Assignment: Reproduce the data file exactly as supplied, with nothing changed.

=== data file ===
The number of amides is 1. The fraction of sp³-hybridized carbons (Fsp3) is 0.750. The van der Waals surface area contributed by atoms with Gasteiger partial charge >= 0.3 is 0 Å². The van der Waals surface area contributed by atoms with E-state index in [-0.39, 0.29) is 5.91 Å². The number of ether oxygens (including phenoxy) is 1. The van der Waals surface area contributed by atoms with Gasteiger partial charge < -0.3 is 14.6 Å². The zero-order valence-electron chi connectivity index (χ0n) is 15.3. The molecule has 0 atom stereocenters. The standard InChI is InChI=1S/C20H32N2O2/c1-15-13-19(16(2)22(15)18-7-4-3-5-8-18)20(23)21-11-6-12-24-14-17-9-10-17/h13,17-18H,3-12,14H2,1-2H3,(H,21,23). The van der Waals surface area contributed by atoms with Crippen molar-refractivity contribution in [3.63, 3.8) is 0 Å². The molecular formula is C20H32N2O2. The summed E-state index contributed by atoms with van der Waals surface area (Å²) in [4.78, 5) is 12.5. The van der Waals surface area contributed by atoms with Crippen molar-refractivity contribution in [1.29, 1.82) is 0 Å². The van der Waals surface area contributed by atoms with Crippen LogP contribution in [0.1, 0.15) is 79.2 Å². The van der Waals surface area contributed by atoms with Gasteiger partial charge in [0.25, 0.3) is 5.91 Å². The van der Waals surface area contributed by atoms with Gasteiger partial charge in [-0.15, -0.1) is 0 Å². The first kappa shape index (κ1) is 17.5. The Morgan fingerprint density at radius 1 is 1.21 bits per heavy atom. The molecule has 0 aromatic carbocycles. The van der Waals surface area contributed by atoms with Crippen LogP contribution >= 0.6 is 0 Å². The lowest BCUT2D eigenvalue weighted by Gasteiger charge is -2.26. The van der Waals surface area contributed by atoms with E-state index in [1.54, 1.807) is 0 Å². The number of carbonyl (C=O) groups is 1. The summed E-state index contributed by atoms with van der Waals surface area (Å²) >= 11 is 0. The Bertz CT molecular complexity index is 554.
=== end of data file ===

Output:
The number of amides is 1. The fraction of sp³-hybridized carbons (Fsp3) is 0.750. The van der Waals surface area contributed by atoms with Gasteiger partial charge >= 0.3 is 0 Å². The van der Waals surface area contributed by atoms with E-state index in [-0.39, 0.29) is 5.91 Å². The number of ether oxygens (including phenoxy) is 1. The van der Waals surface area contributed by atoms with Gasteiger partial charge < -0.3 is 14.6 Å². The zero-order valence-electron chi connectivity index (χ0n) is 15.3. The molecule has 0 atom stereocenters. The standard InChI is InChI=1S/C20H32N2O2/c1-15-13-19(16(2)22(15)18-7-4-3-5-8-18)20(23)21-11-6-12-24-14-17-9-10-17/h13,17-18H,3-12,14H2,1-2H3,(H,21,23). The van der Waals surface area contributed by atoms with Crippen molar-refractivity contribution in [3.63, 3.8) is 0 Å². The molecular formula is C20H32N2O2. The summed E-state index contributed by atoms with van der Waals surface area (Å²) in [4.78, 5) is 12.5. The van der Waals surface area contributed by atoms with Crippen molar-refractivity contribution in [1.29, 1.82) is 0 Å². The van der Waals surface area contributed by atoms with Crippen LogP contribution in [0.1, 0.15) is 79.2 Å². The van der Waals surface area contributed by atoms with Gasteiger partial charge in [0.25, 0.3) is 5.91 Å². The van der Waals surface area contributed by atoms with Gasteiger partial charge in [-0.15, -0.1) is 0 Å². The first kappa shape index (κ1) is 17.5. The Morgan fingerprint density at radius 1 is 1.21 bits per heavy atom. The molecule has 0 aromatic carbocycles. The van der Waals surface area contributed by atoms with Crippen LogP contribution >= 0.6 is 0 Å². The lowest BCUT2D eigenvalue weighted by Gasteiger charge is -2.26. The van der Waals surface area contributed by atoms with E-state index in [1.54, 1.807) is 0 Å². The number of carbonyl (C=O) groups is 1. The summed E-state index contributed by atoms with van der Waals surface area (Å²) >= 11 is 0. The Bertz CT molecular complexity index is 554.